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Randy_Ricchi
08-12-2008, 19:57
I was looking at a website that sells new American white oak barrels as small as 1 gallon. You can choose "toasted", for wine, or "char" for whiskey.

I've often thought it would be fun to buy some inexpensive (that is, young) whiskey and put it in one of these barrels and see what the changes would be from the added time on the oak.

I know that the large surface area to volume ratio in a one or two gallon barrel will make for a very rapid "ageing" of the bourbon, at least for the first batch. Each subsequent batch would take longer to impart oakiness to the whiskey because the previous batch(es) would have sucked some of the character out of the barrel.

My question is this:
The website says when you first receive the barrel you should fill it with hot water and leave it for 5 days or so to swell the staves and make for a nice tight water (whiskey) proof barrel. This makes sense.

What I'm wondering is, when you dump that water and fill with whiskey, wouldn't you lose a lot of the original char to the water that first filled the barrel? Do bourbon makers fill there new charred oak barrels with water first?

Thanks for any advice you can give.

Gillman
08-12-2008, 20:03
My thoughts are that the water step is important to prevent leakage. You want the wood (white oak) properly dried to avoid piney resins entering the whiskey. You don't want a leaky vessel, however, so water swelling into the frame makes sense. I don't know if distillers ensure this is done but I would think the barrel is treated in this way, or a similar way, before being taken into inventory by the distiller. I wouldn't worry about loss of char. Not enough can leave the barrel and the all-important red layer (the caramelised wood behind the char) will be unaffected by just a few days water entry. I'd had a number of re-aged bourbons and I'd stress the importance to start with a perfectly dried barrel before the water entry.

Gary

Randy_Ricchi
08-12-2008, 20:11
How would drying the oak first prevent resins from entering the whiskey? If there were undesirable resins in the wood, and you dried the wood, water would leave the wood but the resin chemicals would still be in the wood, wouldn't they? Re-hydrating the wood would make the resins available to the whiskey.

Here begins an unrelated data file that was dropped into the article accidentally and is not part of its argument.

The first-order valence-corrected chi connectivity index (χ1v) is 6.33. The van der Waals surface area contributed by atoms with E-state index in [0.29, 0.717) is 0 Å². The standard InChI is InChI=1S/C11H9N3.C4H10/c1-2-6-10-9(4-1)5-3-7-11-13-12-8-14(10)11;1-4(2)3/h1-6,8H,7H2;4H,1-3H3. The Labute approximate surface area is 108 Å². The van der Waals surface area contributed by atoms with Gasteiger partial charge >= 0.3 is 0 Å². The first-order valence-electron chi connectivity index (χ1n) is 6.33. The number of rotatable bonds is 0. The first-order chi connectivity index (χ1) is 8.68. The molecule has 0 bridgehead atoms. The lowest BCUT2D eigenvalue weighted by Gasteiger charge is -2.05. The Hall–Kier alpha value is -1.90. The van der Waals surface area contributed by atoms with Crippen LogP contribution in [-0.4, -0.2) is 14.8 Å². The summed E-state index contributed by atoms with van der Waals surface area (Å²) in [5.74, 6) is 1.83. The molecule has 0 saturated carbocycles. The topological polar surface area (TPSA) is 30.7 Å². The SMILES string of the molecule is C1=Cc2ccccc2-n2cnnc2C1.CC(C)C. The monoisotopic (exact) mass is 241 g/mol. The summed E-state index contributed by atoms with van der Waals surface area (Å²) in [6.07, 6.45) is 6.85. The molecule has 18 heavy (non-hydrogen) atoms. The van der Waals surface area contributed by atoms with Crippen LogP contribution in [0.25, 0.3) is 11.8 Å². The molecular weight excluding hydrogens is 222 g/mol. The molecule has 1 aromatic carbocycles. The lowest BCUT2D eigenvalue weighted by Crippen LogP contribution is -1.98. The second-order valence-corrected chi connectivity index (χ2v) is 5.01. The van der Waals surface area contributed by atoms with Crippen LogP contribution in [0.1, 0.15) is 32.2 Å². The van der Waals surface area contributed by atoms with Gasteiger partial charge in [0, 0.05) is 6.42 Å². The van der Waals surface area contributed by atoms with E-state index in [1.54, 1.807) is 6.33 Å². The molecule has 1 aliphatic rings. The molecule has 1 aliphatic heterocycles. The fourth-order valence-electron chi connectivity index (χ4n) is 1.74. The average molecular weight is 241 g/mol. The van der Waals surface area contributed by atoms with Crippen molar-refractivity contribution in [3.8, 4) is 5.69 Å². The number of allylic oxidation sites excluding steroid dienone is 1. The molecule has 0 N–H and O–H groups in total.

While typing this I couldn't help but think of the old "how much wood could a woodchuck chuck if a woodchuck could chuck wood" thing. :^)

Gillman
08-13-2008, 02:31
I meant that the wood should be dried sufficiently not by yourself but before you buy it when the barrel is made, I would simply ask the supplier if it is sufficiently dry to hold spirits or wines for this purpose. Just my thinking having read of others' experiments.

Gary

Gillman
08-13-2008, 06:09
Just to elaborate on my thinking, in traditional bourbon production, the staves used to make barrels needed to be well-dried. Initially this process was done outdoors, i.e., naturally. (My feeling is this must have resulted in wood that would add more complexity to spirit than kiln-dried wood, but that is a separate point). Later, kiln-drying was used for the same purpose. Today, some distilleries require barrels made from wood dried outdoors and others use the kiln-dried wood.

The reason for the drying was to reduce the amount of wet resins and other aromatics in the wood. If the wood was too wet (albeit charred) when filled with whiskey, some of that piney resin would get into the whiskey and affect its palate in a way not thought correct for bourbon and rye.

In the drying process, I assume that some of the resin simply evaporates or becomes less intense in flavor, possibly simply because it becomes more of a solid. I mean, I just don't know - but I do know that drying the wood to a certain point is considered essential.

If it was me trying this experiment, I would ask my supplier if he knew whether the barrel maker had ensured that the staves for the wood had received the type of drying that is used for barrels intended to hold whiskey.

Maybe staves of all barrels of whatever size when made to hold spirits or wine receive the same drying. Maybe this is not the case, though, and if this was me again I'd ask about this.

In tasting some whiskeys that had been re-barrelled by members of this board, I noted in some (not all) a piney-like note that I thought may derive from a barrel that perhaps hadn't been dried in the way I am explaining. I can't be sure, maybe those notes came simply from the fact that the barrels held the whiskey for only a few months or a year or so. Anyway, something (perhaps) to think about.

Gary

Gillman
08-13-2008, 07:50
An historical note from practical distiller Charlie Thomason, writing in the 1960's:

"Timber for barrels is cut only in the winter, when the sap is down, is then split into staves, ricked in squre ricks so the air can circulate through and around each stave. They are left to air-dry this way for eight to twelve months then are kiln dried before they are used, as there must not be any sap left in the wood".

I think in practice surely there will be some residual sap, but not enough to affect the palate of the whiskey.

Gary

craigthom
08-14-2008, 18:37
I think the main reason to cure the wood before making barrels is to prevent it from cracking as it dries. Cured wood is more stable and will last longer.